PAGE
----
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Siemens profit hit by oil; CEO defends $7.6B deal

Dresser-Rand deal makes sense with low oil: Siemens CEO

The CEO of Siemens has defended the company's decision to enter the U.S. shale oil space last year, as the group reported a 25 percent drop in net income in the first quarter of 2015.

Speaking to CNBC Europe's "Squawk Box" on Tuesday, Joe Kaeser, president and chief executive officer of Siemens, said the decline in oil prices did not worry him. The German electronics and engineering group acquired American oilfield equipment maker Dresser-Rand in a $7.6 billion deal in September.

"We are not in here for a quarter, we are not in for short-term aspects of the oil price, we do believe this is a good space to be because we can bring the expertise from automation and electrification into the oil and gas space so we feel very comfortable in what we see," Kaeser said.

His comments came as the company reported net income of 1.095 billion euros ($1.22 billion) in the first quarter, down from 1.457 billion euros in 2014, as its power and gas unit was hit by a weaker global economy and oil price. Profit at the unit fell 39 percent in the first three months of the year.

Shares of Siemens were 2.4 percent Tuesday morning.

But Kaeser told CNBC that he was optimistic that a lower oil price would provide additional opportunities.

"If the oil price is down that certainly will boost sentiment with lower gas prices at the pump so this will give a positive impact into the automotive industry," he said.

"We also believe that oil importing countries, such as emerging markets will massively benefit from a lower oil price bill and that will go into the infrastructure build-up in those countries. So we think there's a lot of opportunity coming from a lower oil price."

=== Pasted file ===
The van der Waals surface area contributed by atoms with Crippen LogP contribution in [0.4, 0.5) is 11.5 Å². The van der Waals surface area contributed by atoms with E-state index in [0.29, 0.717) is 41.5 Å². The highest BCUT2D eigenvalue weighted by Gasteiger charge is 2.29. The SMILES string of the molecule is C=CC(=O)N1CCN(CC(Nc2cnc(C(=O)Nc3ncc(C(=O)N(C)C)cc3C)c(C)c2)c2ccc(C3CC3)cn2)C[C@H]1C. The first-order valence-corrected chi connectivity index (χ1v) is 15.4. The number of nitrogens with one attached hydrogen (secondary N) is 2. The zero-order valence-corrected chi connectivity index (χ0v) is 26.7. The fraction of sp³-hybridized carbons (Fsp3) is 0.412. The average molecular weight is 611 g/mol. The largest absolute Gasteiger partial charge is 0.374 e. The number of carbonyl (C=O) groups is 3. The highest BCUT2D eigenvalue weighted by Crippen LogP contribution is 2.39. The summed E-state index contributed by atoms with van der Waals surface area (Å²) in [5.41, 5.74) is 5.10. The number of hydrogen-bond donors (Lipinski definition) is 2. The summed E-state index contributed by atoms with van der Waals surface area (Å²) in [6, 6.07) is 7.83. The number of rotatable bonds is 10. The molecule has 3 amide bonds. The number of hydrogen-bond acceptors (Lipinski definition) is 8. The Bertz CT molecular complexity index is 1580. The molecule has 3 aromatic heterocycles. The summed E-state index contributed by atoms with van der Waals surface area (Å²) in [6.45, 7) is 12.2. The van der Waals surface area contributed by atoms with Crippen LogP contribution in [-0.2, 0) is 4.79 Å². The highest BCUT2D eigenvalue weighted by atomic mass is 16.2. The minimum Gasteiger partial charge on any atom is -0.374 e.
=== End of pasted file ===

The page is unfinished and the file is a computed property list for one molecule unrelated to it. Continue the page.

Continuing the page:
Siemens reported a 5 percent rise in first quarter revenue, to 17.4 billion euros ($19.5 billion)—slightly above analyst expectations in a Reuters poll.

"The performance of most of our businesses was within our expectations," Kaeser said in a statement. "While some divisions provided excellent performance, healthcare needs to step up its efforts to quickly resume to its outstanding performance and power and gas will need a more comprehensive concept to return to historical margins longer turn."

The company confirmed its outlook for 2015, but warned that geo-political tensions "among other things" would add to a "complex" business environment.

Kaeser also noted that there were "pockets of weakness" in China, but stressed that in the long-term, the country presented a "very attractive market to be in."

Siemens announced a major reshuffle of its board on Monday, appointing a new team to run its healthcare business. It also said the chief of its struggling power and gas unit would leave this week.

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